2

3

4

Lot 167. A rare figural rimless Iznik pottery dish, Ottoman Turkey, circa 1570. Estimate £70,000 – £100,000 ($99,540 - $142,200). Unsold. Photo Christie's Image Ltd 2016

With gently curving sides and no rim, the white interior painted in cobalt-blue, turquoise, bole-red, green and black with an energetically drawn turbaned rider contemplating a fast flowing stream filled with green fish amidst fanciful flowers and birds, the thin border with white clouds reserved against blue, the exterior with alternating blue motifs, rim chips, the largest with fired replacement and small hairline crack, foot drilled in two places, old owner's stickers to base, excellent condition and glaze surface; 11¾in. (30cm.) diam.

ProvenanceFernand Adda, Alexandria, sold Palais Galliera, Paris, 3 December 1965, lot 893 
Eskenazi, Milan 
Private Italian Collection, sold Christie's, London, 17 June 1999, lot 1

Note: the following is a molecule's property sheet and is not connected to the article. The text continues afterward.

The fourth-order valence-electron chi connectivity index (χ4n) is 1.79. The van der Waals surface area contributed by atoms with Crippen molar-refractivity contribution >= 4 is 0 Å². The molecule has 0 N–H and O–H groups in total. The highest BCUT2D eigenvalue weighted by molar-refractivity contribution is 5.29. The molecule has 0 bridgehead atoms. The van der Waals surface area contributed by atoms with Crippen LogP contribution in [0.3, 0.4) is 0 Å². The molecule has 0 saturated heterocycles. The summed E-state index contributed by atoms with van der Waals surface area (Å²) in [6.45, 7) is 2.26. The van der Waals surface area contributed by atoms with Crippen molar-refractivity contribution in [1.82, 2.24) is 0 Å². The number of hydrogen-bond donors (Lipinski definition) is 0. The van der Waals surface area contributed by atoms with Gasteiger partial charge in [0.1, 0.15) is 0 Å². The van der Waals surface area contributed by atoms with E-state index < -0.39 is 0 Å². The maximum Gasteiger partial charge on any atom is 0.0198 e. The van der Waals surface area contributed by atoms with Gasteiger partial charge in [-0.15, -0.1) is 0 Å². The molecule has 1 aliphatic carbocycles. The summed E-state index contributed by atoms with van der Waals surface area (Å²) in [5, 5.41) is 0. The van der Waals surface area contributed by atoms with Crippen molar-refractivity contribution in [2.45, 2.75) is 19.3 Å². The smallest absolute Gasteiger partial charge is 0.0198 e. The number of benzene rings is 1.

Literature: Bernard Rackham, Islamic Pottery and Italian Majolica, London, 1959, no.196A, pp.142-3, pl.226

NoteIznik vessels of the 16th century depicting the human figure are very rare indeed. Only one other dish, in a private collection and formerly in the J. Acheroff Collection, can clearly be dated to the 16th century. It uses as its main design two human figures (Arthur Lane, Later Islamic Pottery, London, 1957, pl.43A, dated "about 1560-80"). Nurhan Atasoy and Julian Raby date it later, to 1590-1600, but still within the 16th century (Nurhan Atasoy and Julian Raby,Iznik, the Pottery of Ottoman Turkey, London, 1989, pl.609). 

Unlike the static nature of the Acheroff dish, the artist who painted the present example fills it with a vitality which is very unusual in the attempt to convey movement. The head of the horse is very fluently drawn, and the bird hovering over the horse's head is masterly. There is no apparent iconographic source for the design; it comes straight from the imagination.